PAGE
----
redirect_to message

  def show
    @message = Message.find(params[:id])

Variation of image attachment:

<%# Hitting the variant URL will lazy transform the original blob and then redirect to its new service location %>
<%= image_tag user.avatar.variant(resize_to_limit: [100, 100]) %>

File serving strategies

Active Storage supports two ways to serve files: redirecting and proxying.


Active Storage generates stable application URLs for files which, when accessed, redirect to signed, short-lived service URLs. This relieves application servers of the burden of serving file data. It is the default file serving strategy.

When the application is configured to proxy files by default, use the rails_storage_redirect_path and _url route helpers to redirect instead:

<%= image_tag rails_storage_redirect_path(@user.avatar) %>


Optionally, files can be proxied instead. This means that your application servers will download file data from the storage service in response to requests. This can be useful for serving files from a CDN.

You can configure Active Storage to use proxying by default:

# config/initializers/active_storage.rb
Rails.application.config.active_storage.resolve_model_to_route = :rails_storage_proxy

Or if you want to explicitly proxy specific attachments there are URL helpers you can use in the form of rails_storage_proxy_path and rails_storage_proxy_url.

<%= image_tag rails_storage_proxy_path(@user.avatar) %>

Direct uploads

Active Storage, with its included JavaScript library, supports uploading directly from the client to the cloud.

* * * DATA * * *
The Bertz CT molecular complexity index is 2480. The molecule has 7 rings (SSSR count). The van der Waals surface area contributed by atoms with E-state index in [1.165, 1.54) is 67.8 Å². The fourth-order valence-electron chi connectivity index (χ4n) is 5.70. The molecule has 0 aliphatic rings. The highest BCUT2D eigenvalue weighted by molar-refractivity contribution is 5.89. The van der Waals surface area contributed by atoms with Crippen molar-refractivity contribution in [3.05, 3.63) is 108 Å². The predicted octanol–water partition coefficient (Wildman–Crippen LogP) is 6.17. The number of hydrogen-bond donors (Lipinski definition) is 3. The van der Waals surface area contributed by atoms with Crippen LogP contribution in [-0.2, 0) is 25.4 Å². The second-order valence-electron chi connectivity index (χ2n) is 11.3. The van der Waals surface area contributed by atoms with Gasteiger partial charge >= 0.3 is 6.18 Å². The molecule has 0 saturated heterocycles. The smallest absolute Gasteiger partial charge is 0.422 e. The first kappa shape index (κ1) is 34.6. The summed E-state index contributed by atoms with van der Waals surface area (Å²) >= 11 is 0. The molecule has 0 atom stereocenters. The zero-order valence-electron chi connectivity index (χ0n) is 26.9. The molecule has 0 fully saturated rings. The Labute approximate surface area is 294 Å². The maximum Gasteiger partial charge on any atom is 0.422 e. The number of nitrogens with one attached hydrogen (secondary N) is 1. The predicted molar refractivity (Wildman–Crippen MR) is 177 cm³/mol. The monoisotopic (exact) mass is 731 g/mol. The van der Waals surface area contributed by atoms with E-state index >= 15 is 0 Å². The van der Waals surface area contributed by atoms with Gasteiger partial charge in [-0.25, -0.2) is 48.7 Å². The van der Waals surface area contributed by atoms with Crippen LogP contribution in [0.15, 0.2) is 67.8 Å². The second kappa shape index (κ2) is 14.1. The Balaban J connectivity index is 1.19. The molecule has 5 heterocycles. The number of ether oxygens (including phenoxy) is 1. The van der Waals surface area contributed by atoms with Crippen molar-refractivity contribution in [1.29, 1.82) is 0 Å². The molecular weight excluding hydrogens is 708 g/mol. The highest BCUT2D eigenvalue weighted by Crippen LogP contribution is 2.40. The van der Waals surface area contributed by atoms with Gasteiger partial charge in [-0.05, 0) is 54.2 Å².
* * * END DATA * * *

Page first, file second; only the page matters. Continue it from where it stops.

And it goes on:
Direct upload installation

  1. Include the Active Storage JavaScript in your application's JavaScript bundle or reference it directly.

    Requiring directly without bundling through the asset pipeline in the application HTML with autostart:

    <%= javascript_include_tag "activestorage" %>

    Requiring via importmap-rails without bundling through the asset pipeline in the application HTML without autostart as ESM:

    # config/importmap.rb
    pin "@rails/activestorage", to: "activestorage.esm.js"
    <script type="module-shim">
      import * as ActiveStorage from "@rails/activestorage"

    Using the asset pipeline:

    //= require activestorage

    Using the npm package:

    import * as ActiveStorage from "@rails/activestorage"
  2. Annotate file inputs with the direct upload URL.

    <%= form.file_field :attachments, multiple: true, direct_upload: true %>
  3. That's it! Uploads begin upon form submission.

Direct upload JavaScript events

Event name Event target Event data (‘event.detail`) Description
‘direct-uploads:start` ‘<form>` None A form containing files for direct upload fields was submitted.
‘direct-upload:initialize` ‘<input>` ‘{id, file}` Dispatched for every file after form submission.
‘direct-upload:start` ‘<input>` ‘{id, file}` A direct upload is starting.
‘direct-upload:before-blob-request` ‘<input>` ‘{id, file, xhr}` Before making a request to your application for direct upload metadata.
‘direct-upload:before-storage-request` ‘<input>` ‘{id, file, xhr}` Before making a request to store a file.
‘direct-upload:progress` ‘<input>` ‘{id, file, progress}` As requests to store files progress.
‘direct-upload:error` ‘<input>` ‘{id, file, error}` An error occurred. An ‘alert` will display unless this event is canceled.
‘direct-upload:end` ‘<input>` ‘{id, file}` A direct upload has ended.
‘direct-uploads:end` ‘<form>` None All direct uploads have ended.


Active Storage is released under the MIT License.


API documentation is at:

Bug reports for the Ruby on Rails project can be filed here:

Feature requests should be discussed on the rails-core mailing list here: